Phytophthora root & fruit rot, buckeye rot
Phytophthora nicotianae; previously, Phytophthora parasitica var. nicotianae
Worldwide. Phytophthora nicotianae is recorded from tomato from American Samoa, Australia, Cook Islands, Federated States of Micronesia, Fiji, Papua New Guinea, and Samoa. Phytophthora nicotianae is also reported from American Samoa, Australia, Cook Islands, Federated States of Micronesia, Fiji, New Caledonia, Niue, Papua New Guinea, Samoa, Tonga, and Wallis & Futuna on other hosts (see Fact sheet nos. 149, 152 & 264).
Tomato, passionfruit, bele (Fiji). Note, that the oomycete (water mould) causes a similar disease on capsicum, citrus, papaya, pineapple and tobacco.
The disease is caused by a species of Phytophthora; it is an oomycete or water mould, not a fungus. Although they look like fungi, Phytophthora species are related to algae.
A dark-brown rot develops in the taproot and lower stem (called the crown). Brown areas of rot may develop on the stem above and below soil level. Eventually, these areas of rot girdle the stems and roots. As the roots rot the plants wilt and die. Low hanging fruit or those touching the soil become infected by greyish-green rots, which expand quickly and show broad dark rings (Photo 1). The skin of the fruit stays firm at first. Under humid conditions white cottony growth of the oomycete develops on the surface of the fruit. Later, the fruit develops soft rots as bacteria and fungi invade.
Water moulds survive in the soil as thick-walled resting spores called 'chlamydospores'. When conditions are right, the chlamydospores germinate and produce spores called 'sporangia'. Another spore is produced inside the sporangia called 'zoospores', and these are capable of swimming short distances in the water between soil particles. If they reach the root or stem, they infect and the disease begins.
The water mould spreads in rain splash, surface water, in water within the soil, and in soil on machinery and shoes over long distances.
The water mould causes root rots, infects the stem causing a wilt, and also attacks the fruits. Depending on rainfall, the disease may spread quickly causing plants to wilt and die. In general, it is a minor disease.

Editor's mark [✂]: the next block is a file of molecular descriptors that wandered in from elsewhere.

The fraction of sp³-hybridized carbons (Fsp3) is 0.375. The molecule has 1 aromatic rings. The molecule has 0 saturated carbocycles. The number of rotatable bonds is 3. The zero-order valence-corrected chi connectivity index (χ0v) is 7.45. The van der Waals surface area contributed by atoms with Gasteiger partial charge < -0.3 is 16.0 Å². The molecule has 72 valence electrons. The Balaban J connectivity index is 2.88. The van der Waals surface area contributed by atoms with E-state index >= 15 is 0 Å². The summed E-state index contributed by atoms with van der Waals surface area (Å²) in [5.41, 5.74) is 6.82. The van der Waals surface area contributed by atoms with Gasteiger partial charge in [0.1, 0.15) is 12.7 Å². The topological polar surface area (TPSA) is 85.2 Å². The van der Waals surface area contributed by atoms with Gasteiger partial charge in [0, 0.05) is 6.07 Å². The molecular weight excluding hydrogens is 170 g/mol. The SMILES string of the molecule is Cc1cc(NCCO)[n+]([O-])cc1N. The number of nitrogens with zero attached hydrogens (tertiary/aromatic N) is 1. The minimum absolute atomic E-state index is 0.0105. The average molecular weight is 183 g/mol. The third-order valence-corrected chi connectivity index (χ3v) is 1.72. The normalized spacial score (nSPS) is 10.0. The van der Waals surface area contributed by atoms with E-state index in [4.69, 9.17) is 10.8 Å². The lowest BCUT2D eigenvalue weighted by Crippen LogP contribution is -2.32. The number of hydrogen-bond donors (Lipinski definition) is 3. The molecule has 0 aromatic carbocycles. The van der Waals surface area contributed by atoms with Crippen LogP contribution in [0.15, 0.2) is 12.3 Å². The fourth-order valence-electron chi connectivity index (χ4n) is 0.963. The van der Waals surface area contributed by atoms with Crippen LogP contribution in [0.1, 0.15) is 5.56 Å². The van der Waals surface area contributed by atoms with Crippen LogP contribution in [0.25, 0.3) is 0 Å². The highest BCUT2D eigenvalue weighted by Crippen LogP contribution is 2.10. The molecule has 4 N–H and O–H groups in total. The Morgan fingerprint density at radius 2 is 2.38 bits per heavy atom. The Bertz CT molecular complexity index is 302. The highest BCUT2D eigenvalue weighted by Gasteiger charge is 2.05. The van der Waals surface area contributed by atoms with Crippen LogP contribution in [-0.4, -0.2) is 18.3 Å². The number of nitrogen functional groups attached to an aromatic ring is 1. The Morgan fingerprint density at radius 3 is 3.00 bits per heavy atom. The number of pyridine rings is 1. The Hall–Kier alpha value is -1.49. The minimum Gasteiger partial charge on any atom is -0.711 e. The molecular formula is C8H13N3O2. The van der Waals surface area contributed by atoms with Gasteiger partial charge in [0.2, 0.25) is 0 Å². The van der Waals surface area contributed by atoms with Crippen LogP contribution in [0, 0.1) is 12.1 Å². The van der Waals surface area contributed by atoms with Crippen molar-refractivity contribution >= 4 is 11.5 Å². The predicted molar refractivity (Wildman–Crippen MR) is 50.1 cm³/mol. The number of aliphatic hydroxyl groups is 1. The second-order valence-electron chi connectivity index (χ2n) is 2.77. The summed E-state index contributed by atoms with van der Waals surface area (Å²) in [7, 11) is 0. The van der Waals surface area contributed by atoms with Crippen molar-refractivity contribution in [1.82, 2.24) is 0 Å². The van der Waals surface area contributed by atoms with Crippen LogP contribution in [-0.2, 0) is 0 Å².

In Samoa, it is an uncommon disease, sometimes occurring in areas with poor drainage.
Look for plants that wilt during the warmest part of the day although the soil is still moist. Look for rots on the stem or on the root. Look at the fruits to see firm, grey-green rots near the ground, which may be covered in cottony growth in humid conditions.
In general, this is not a common disease, but in wet areas where it is known to occur attention should be paid to cultural control measures.
Roma varieties (plumb tomatoes) are reported to have resistance.
Use systemic fungicides, such as those containing metalaxyl, or protectant fungicides, such as those containing copper, mancozeb or chlorothalonil. Apply as a foliar spray when fruit are about a third of their final size, and continue at 1-2-week intervals depending on the rainfall.
AUTHOR Grahame Jackson
Information from Gerlach WWP (1988) Plant diseases of Western Samoa. Samoan German Crop Protection Project, Deutsche Gesellschaft für Technische Zusammenarbeit (GTZ) Gmbh, Germany; and (with Photo 1) Diseases of vegetable crops in Australia (2010). Editors, Denis Persley, Tony Cooke, Susan House. CSIRO Publishing.
Produced with support from the Australian Centre for International Agricultural Research under project PC/2010/090: Strengthening integrated crop management research in the Pacific Islands in support of sustainable intensification of high-value crop production, implemented by the University of Queensland and the Secretariat of the Pacific Community.
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